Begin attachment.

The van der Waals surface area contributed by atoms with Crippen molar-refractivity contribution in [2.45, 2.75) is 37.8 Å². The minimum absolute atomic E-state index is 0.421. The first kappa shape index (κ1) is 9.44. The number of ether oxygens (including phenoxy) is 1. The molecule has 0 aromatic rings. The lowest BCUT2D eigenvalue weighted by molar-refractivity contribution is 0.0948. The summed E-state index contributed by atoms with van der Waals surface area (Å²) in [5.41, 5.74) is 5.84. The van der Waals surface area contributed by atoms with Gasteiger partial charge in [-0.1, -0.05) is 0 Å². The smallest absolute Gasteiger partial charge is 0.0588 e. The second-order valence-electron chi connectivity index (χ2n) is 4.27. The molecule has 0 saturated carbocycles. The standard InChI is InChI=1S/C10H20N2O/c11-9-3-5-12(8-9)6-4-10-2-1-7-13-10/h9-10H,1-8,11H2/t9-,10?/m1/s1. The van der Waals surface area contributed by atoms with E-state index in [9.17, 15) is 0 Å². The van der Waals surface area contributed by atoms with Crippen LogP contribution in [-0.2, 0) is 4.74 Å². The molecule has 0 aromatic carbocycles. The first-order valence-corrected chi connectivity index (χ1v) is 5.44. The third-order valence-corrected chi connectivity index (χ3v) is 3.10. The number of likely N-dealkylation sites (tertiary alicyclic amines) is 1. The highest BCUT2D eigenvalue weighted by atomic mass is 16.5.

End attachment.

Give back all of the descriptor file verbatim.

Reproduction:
The van der Waals surface area contributed by atoms with Crippen molar-refractivity contribution in [2.45, 2.75) is 37.8 Å². The minimum absolute atomic E-state index is 0.421. The first kappa shape index (κ1) is 9.44. The number of ether oxygens (including phenoxy) is 1. The molecule has 0 aromatic rings. The lowest BCUT2D eigenvalue weighted by molar-refractivity contribution is 0.0948. The summed E-state index contributed by atoms with van der Waals surface area (Å²) in [5.41, 5.74) is 5.84. The van der Waals surface area contributed by atoms with Gasteiger partial charge in [-0.1, -0.05) is 0 Å². The smallest absolute Gasteiger partial charge is 0.0588 e. The second-order valence-electron chi connectivity index (χ2n) is 4.27. The molecule has 0 saturated carbocycles. The standard InChI is InChI=1S/C10H20N2O/c11-9-3-5-12(8-9)6-4-10-2-1-7-13-10/h9-10H,1-8,11H2/t9-,10?/m1/s1. The van der Waals surface area contributed by atoms with E-state index in [9.17, 15) is 0 Å². The van der Waals surface area contributed by atoms with Crippen LogP contribution in [-0.2, 0) is 4.74 Å². The molecule has 0 aromatic carbocycles. The first-order valence-corrected chi connectivity index (χ1v) is 5.44. The third-order valence-corrected chi connectivity index (χ3v) is 3.10. The number of likely N-dealkylation sites (tertiary alicyclic amines) is 1. The highest BCUT2D eigenvalue weighted by atomic mass is 16.5.